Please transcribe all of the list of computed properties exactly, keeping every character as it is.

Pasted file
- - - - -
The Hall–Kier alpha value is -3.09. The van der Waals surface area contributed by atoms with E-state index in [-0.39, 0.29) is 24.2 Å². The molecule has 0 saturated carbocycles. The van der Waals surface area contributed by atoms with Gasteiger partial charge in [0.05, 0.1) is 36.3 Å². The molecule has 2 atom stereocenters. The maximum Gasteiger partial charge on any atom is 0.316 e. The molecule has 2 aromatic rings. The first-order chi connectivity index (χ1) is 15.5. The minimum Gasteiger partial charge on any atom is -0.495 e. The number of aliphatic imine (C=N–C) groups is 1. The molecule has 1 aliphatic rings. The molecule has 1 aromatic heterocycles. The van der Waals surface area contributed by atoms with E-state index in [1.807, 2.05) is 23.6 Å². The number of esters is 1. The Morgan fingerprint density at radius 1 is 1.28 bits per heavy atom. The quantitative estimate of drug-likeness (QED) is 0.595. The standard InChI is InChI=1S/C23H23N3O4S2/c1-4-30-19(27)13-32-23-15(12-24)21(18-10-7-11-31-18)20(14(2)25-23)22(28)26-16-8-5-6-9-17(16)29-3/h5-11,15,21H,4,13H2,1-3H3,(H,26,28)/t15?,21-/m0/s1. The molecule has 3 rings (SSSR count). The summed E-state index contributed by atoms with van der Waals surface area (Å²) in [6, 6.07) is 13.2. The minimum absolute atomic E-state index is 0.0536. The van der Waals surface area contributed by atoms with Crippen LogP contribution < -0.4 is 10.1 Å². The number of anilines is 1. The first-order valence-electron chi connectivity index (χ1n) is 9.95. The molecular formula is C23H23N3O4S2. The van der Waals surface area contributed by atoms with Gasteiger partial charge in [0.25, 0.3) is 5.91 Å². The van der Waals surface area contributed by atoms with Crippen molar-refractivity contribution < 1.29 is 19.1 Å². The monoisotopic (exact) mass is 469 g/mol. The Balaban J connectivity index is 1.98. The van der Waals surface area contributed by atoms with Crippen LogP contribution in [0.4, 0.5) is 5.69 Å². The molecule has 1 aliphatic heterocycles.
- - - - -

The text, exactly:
The Hall–Kier alpha value is -3.09. The van der Waals surface area contributed by atoms with E-state index in [-0.39, 0.29) is 24.2 Å². The molecule has 0 saturated carbocycles. The van der Waals surface area contributed by atoms with Gasteiger partial charge in [0.05, 0.1) is 36.3 Å². The molecule has 2 atom stereocenters. The maximum Gasteiger partial charge on any atom is 0.316 e. The molecule has 2 aromatic rings. The first-order chi connectivity index (χ1) is 15.5. The minimum Gasteiger partial charge on any atom is -0.495 e. The number of aliphatic imine (C=N–C) groups is 1. The molecule has 1 aliphatic rings. The molecule has 1 aromatic heterocycles. The van der Waals surface area contributed by atoms with E-state index in [1.807, 2.05) is 23.6 Å². The number of esters is 1. The Morgan fingerprint density at radius 1 is 1.28 bits per heavy atom. The quantitative estimate of drug-likeness (QED) is 0.595. The standard InChI is InChI=1S/C23H23N3O4S2/c1-4-30-19(27)13-32-23-15(12-24)21(18-10-7-11-31-18)20(14(2)25-23)22(28)26-16-8-5-6-9-17(16)29-3/h5-11,15,21H,4,13H2,1-3H3,(H,26,28)/t15?,21-/m0/s1. The molecule has 3 rings (SSSR count). The summed E-state index contributed by atoms with van der Waals surface area (Å²) in [6, 6.07) is 13.2. The minimum absolute atomic E-state index is 0.0536. The van der Waals surface area contributed by atoms with Crippen LogP contribution < -0.4 is 10.1 Å². The number of anilines is 1. The first-order valence-electron chi connectivity index (χ1n) is 9.95. The molecular formula is C23H23N3O4S2. The van der Waals surface area contributed by atoms with Gasteiger partial charge in [0.25, 0.3) is 5.91 Å². The van der Waals surface area contributed by atoms with Crippen molar-refractivity contribution < 1.29 is 19.1 Å². The monoisotopic (exact) mass is 469 g/mol. The Balaban J connectivity index is 1.98. The van der Waals surface area contributed by atoms with Crippen LogP contribution in [0.4, 0.5) is 5.69 Å². The molecule has 1 aliphatic heterocycles.